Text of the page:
The next morning, we were up at the crack of dawn and back at the airport. Four hours later, Casco Bay and Auntie Sarah.

And four hours after that, dinner with the whole family — Nana Dunphey and Bob, Papa and Meme, Nana, Auntie Bec, Auntie Sarah, and best of all, cousin Cam.

So, my worst nightmare while flying happened. And…

I lived.

What do you know? Like Jamie always says, it’s the pessimists who are pleasantly surprised.

(Although I think that’s not the moral of the story. I’m pretty sure the attitude check is what I’m supposed to walk away with.)

6 Comments the traveling mother’s worst nightmare. (or at least a really bad dream.)

  1. Angela

    wow. wow and wow. i would def. cry. im glad thye gave you hotel and vouchers. and you are safely in maine. thanks for your email. :)

  2. Margaret Nordberg

    well, you got that one under your belt now and more than survived!! good girl. you’re doing great. we don’t always know what we can do until we’re in the situation. and that usually comes with a great amount of streching on our part! i’m always so proud of you and Elizabeth- conquering new heights of personal growth in such a short time. you go girl!!!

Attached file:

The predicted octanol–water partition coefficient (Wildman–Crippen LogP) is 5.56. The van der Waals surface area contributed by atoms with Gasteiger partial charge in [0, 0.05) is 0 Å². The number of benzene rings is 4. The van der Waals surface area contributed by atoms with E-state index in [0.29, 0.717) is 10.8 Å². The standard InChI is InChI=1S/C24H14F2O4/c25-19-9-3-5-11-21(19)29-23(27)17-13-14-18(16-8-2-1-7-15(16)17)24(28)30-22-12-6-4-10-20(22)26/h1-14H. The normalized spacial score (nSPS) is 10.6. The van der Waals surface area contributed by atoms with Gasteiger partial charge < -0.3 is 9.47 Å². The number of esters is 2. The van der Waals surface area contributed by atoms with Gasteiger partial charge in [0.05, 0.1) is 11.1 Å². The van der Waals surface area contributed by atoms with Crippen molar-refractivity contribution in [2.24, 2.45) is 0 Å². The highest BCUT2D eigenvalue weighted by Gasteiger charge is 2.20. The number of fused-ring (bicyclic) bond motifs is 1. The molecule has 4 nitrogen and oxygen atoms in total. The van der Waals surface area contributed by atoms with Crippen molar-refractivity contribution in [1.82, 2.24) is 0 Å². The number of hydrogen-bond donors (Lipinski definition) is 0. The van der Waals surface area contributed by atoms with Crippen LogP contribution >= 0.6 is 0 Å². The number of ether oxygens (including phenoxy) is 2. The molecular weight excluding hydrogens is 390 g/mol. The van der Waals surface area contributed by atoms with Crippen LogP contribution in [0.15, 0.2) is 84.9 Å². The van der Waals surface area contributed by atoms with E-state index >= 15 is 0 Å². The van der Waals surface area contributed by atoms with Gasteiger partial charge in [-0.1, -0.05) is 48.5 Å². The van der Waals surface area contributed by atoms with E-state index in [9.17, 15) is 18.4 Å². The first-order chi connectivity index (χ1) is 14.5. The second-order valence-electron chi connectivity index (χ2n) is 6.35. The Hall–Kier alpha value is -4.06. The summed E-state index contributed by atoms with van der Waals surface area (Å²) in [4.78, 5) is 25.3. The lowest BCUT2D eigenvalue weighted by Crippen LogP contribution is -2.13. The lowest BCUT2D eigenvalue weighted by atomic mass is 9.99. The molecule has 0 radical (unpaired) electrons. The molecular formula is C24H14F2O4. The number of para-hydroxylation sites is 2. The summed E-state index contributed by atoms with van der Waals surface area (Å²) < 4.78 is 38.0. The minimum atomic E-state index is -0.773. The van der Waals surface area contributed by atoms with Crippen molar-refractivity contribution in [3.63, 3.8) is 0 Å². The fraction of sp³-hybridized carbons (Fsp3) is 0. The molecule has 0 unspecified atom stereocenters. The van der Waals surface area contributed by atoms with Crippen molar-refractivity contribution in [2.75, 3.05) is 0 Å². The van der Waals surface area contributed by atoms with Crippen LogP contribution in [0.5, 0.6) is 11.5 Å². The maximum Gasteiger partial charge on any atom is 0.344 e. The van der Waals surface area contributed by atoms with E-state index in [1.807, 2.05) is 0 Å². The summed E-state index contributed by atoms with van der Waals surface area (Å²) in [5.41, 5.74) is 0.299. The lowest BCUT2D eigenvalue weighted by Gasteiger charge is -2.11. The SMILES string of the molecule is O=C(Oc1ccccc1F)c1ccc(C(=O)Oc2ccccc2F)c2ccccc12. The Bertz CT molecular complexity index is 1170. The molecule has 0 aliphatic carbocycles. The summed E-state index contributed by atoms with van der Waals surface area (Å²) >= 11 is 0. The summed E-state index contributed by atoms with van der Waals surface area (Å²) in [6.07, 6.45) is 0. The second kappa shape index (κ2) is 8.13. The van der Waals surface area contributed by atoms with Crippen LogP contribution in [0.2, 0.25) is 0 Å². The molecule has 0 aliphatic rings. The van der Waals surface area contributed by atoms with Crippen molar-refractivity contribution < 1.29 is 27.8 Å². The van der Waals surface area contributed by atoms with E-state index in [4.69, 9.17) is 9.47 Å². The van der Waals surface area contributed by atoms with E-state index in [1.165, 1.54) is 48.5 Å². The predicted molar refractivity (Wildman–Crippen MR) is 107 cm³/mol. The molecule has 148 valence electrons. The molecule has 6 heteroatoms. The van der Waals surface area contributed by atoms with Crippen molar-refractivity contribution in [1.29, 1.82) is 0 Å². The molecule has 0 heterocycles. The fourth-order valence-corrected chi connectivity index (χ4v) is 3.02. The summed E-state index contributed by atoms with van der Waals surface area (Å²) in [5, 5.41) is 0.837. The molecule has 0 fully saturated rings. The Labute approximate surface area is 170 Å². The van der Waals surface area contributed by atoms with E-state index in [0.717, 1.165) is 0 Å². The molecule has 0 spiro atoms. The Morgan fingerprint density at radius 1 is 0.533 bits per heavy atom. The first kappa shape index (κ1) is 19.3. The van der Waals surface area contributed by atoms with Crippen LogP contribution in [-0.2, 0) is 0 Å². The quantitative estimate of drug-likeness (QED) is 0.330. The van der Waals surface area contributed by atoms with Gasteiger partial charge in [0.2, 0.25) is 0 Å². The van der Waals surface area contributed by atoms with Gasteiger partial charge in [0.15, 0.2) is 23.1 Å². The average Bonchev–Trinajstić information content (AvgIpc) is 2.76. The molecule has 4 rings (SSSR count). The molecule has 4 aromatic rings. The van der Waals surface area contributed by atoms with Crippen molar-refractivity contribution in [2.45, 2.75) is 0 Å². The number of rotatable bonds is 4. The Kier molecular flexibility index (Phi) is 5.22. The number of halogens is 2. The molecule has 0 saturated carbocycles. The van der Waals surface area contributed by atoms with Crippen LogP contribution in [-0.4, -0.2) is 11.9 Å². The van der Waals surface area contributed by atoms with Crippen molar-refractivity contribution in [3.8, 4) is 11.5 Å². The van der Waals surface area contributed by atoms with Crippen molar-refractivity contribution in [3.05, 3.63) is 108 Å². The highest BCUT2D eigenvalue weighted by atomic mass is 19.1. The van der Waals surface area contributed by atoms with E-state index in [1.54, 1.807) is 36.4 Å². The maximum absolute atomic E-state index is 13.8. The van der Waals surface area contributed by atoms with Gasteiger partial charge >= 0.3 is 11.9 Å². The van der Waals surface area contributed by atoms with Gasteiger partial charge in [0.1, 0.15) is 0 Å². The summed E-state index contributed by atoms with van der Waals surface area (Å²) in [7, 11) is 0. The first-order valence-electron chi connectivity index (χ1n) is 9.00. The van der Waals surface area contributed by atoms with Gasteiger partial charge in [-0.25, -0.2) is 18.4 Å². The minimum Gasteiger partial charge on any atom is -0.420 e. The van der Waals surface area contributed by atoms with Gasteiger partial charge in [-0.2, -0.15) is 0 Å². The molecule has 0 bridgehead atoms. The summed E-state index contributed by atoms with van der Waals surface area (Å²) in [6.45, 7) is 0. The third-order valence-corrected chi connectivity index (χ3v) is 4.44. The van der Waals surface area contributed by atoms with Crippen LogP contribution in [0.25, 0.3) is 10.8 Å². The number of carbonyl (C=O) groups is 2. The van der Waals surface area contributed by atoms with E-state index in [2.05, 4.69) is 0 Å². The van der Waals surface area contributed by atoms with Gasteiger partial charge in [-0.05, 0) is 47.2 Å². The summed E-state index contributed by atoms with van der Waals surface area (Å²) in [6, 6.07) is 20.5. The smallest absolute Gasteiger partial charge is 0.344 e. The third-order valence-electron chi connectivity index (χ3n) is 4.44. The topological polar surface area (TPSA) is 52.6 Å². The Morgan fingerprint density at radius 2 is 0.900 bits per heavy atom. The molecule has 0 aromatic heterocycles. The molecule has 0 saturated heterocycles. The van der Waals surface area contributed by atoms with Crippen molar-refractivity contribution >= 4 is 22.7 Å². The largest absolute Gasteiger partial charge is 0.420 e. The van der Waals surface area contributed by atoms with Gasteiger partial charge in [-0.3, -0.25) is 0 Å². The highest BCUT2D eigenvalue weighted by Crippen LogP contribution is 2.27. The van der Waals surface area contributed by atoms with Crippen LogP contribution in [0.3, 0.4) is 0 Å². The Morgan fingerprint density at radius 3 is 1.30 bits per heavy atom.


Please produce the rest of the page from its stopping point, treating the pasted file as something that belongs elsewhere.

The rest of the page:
3. Abby

    Oh dear! I am amazed at your calmness about it all. Just before I read this, I had told my Mom that I have no intention of flying alone with my three children until they are much older. Now I am sure of that!

    We’re looking forward to seeing you soon!


  4. Kim Flack

    I’m so glad you made it safely despite the obstacles you had to face along the way! Quite an adventure with a little one all by yourself! Good for you!

  5. Michele

    I love reading your revelations. God is so merciful with our little (and big) failings, isn’t He? We truly never know what we have within us until we are tested–and we have a wonderful God nestled right beneath our pounding hearts to give us strength!!!
    Michele L (catzndogz9)